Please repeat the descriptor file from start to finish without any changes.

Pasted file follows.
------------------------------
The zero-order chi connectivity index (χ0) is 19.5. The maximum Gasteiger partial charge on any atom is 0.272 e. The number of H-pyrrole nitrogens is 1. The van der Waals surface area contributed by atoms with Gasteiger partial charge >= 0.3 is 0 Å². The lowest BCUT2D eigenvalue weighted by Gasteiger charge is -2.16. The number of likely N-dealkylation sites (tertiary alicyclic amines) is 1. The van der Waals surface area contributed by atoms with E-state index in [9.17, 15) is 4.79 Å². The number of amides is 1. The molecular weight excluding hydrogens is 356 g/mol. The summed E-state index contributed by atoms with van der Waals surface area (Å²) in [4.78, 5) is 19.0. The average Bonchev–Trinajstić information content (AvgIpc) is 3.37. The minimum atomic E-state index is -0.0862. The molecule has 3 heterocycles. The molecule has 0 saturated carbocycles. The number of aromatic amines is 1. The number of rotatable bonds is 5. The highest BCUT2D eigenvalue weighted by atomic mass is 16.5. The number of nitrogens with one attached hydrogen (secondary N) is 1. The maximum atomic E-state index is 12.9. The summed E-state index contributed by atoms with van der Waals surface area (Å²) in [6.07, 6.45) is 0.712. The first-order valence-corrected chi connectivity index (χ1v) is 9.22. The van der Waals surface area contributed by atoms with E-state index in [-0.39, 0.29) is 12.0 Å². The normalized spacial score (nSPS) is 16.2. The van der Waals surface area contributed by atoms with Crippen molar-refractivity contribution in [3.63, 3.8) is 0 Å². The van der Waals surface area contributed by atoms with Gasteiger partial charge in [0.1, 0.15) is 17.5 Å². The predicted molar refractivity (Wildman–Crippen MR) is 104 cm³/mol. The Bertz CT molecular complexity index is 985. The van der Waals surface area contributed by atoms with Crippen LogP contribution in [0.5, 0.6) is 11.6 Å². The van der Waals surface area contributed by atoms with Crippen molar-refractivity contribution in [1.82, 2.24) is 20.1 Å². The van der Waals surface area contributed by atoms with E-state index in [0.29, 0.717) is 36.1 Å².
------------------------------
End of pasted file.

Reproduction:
The zero-order chi connectivity index (χ0) is 19.5. The maximum Gasteiger partial charge on any atom is 0.272 e. The number of H-pyrrole nitrogens is 1. The van der Waals surface area contributed by atoms with Gasteiger partial charge >= 0.3 is 0 Å². The lowest BCUT2D eigenvalue weighted by Gasteiger charge is -2.16. The number of likely N-dealkylation sites (tertiary alicyclic amines) is 1. The van der Waals surface area contributed by atoms with E-state index in [9.17, 15) is 4.79 Å². The number of amides is 1. The molecular weight excluding hydrogens is 356 g/mol. The summed E-state index contributed by atoms with van der Waals surface area (Å²) in [4.78, 5) is 19.0. The average Bonchev–Trinajstić information content (AvgIpc) is 3.37. The minimum atomic E-state index is -0.0862. The molecule has 3 heterocycles. The molecule has 0 saturated carbocycles. The number of aromatic amines is 1. The number of rotatable bonds is 5. The highest BCUT2D eigenvalue weighted by atomic mass is 16.5. The number of nitrogens with one attached hydrogen (secondary N) is 1. The maximum atomic E-state index is 12.9. The summed E-state index contributed by atoms with van der Waals surface area (Å²) in [6.07, 6.45) is 0.712. The first-order valence-corrected chi connectivity index (χ1v) is 9.22. The van der Waals surface area contributed by atoms with E-state index in [-0.39, 0.29) is 12.0 Å². The normalized spacial score (nSPS) is 16.2. The van der Waals surface area contributed by atoms with Crippen molar-refractivity contribution in [3.63, 3.8) is 0 Å². The van der Waals surface area contributed by atoms with Gasteiger partial charge in [0.1, 0.15) is 17.5 Å². The predicted molar refractivity (Wildman–Crippen MR) is 104 cm³/mol. The Bertz CT molecular complexity index is 985. The van der Waals surface area contributed by atoms with Crippen LogP contribution in [0.5, 0.6) is 11.6 Å². The van der Waals surface area contributed by atoms with Crippen molar-refractivity contribution in [1.82, 2.24) is 20.1 Å². The van der Waals surface area contributed by atoms with E-state index in [0.29, 0.717) is 36.1 Å².